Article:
It’s become easy to miss all the smart thinking that went into Medtronic’s decision to buy Covidien for $42.9 billion.
And no, there was nothing particularly innovative about moving the corporate mailing address to Ireland to save a couple of percentage points on taxes.
This so-called “corporate inversion” has become the dominant story, of course, but a plan to relocate to Ireland barely even qualifies as thinking. It’s about as clever as buying a condo in Naples to avoid Minnesota state income taxes.
Medtronic CEO Omar Ishrak has tried to explain why the deal is actually about business strategy, insisting that the motive was not about tax rates. He made some headway within the investment community, but business journalists don’t appear as willing to believe him.
Not that Medtronic appears particularly frustrated with its public relations problem. But it seems clear that it underestimated just how mad individual shareholders would get once they learned they faced a capital-gains tax from the transaction and perhaps how many folks in our community felt betrayed that one of ours was leaving for tax reasons.
The story of the deal really goes back to the appointment of Ishrak in 2011. Geoff Martha, the Medtronic executive now leading the integration of Covidien, joined Medtronic just after Ishrak, his former colleague at General Electric.
“We have looked at opportunities to do this since I have been here,” Martha explained last week.
Outsiders didn’t see Covidien as a logical target for Medtronic, Martha said, “but it was really intriguing to us for a variety of reasons.”
Covidien sells different and generally less complicated stuff than the kind of implantable devices Medtronic makes. Covidien products include surgical stapling devices, vessel sealing devices, patient monitoring equipment and what’s commonly just called medical supplies.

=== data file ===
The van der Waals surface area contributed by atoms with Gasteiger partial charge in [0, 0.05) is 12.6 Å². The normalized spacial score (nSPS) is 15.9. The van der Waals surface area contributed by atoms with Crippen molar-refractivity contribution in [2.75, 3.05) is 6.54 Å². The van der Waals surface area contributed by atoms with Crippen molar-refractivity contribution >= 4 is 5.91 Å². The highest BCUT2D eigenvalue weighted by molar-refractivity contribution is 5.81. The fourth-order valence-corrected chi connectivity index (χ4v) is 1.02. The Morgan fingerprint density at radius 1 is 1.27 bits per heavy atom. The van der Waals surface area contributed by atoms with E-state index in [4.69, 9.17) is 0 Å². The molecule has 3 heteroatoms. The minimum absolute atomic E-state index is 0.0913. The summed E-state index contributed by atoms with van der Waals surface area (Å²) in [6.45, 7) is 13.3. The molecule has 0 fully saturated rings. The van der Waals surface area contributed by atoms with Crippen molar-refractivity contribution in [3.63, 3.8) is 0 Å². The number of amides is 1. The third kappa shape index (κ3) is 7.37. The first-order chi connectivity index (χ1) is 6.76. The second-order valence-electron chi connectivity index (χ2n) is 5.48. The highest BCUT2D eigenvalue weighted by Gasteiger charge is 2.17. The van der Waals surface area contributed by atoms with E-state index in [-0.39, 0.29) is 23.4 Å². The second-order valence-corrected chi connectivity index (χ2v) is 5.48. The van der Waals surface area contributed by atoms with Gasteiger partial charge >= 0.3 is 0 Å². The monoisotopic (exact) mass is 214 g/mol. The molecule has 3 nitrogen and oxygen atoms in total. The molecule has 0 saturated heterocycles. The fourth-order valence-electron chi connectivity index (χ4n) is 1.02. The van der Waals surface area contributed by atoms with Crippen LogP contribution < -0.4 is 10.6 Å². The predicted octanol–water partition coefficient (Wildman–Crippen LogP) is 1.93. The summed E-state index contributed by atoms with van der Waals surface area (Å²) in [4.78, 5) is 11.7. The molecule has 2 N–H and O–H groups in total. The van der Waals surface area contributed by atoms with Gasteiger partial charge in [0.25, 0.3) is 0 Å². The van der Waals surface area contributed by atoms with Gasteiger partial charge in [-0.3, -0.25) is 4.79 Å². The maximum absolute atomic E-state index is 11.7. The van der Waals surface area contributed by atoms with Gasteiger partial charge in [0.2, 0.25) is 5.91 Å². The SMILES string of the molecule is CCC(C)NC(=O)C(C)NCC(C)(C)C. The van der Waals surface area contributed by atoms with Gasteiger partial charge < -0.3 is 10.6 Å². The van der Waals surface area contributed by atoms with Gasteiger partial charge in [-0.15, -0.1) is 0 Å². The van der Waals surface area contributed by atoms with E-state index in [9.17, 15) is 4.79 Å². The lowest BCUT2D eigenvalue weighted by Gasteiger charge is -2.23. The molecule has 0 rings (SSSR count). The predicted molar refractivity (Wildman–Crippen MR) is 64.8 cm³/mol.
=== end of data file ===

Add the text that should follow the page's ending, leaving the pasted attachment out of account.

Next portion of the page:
As Martha talked through the thought process, however, that lack of overlap was one of the things that Medtronic’s executives found most appealing.
There are, of course, some conventional merger benefits to be had here. Medtronic, for example, has a significantly larger group of clinical researchers, with a staff of about 1,500. Covidien doesn’t have nearly that kind of capability to run multiple clinical trials, but could certainly use it as the company has new products in the pipeline that are more complicated than those of the past.
But the real goal for Medtronic was just to get a lot bigger, and become more far more important to government health ministers, large health care systems and large health insurance companies.
If being undersized seems hard to believe, given Medtronic’s $17 billion in revenue last fiscal year, it helps to understand that Ishrak wants the company to shift into providing hospitals and other care systems with more cost-effective treatment solutions. It needs to move away from trying to sell them a new and improved — and almost certainly more expensive — device.
Here in the United States, the implications of health care reform have upended the financial model for a lot of health care providers. Big systems used to love specialty treatment centers that use a lot of Medtronic products — like a spinal implant — as they were a great way to make some real money.
Now specialty centers just look like they cost too much. Those costs include paying for new and improved models made by Medtronic. Maybe instead centers will elect to take another shipment of the old, far cheaper models.
Among other things, that’s meant that despite spending about $1.5 billion a year on R&D, Medtronic has struggled to increase its revenue.
So Medtronic has elected to begin pitching itself as a partner with big health care systems to provide more than just products. The company is actually running cardiac catheter labs at hospitals in Europe, for instance, and it’s difficult to overstate the significance of this kind of change.
To be successful with this strategy, size matters. As big as Medtronic is, having an even broader array of products and a bigger presence in markets throughout the globe are critical factors in its rollout of a solutions strategy.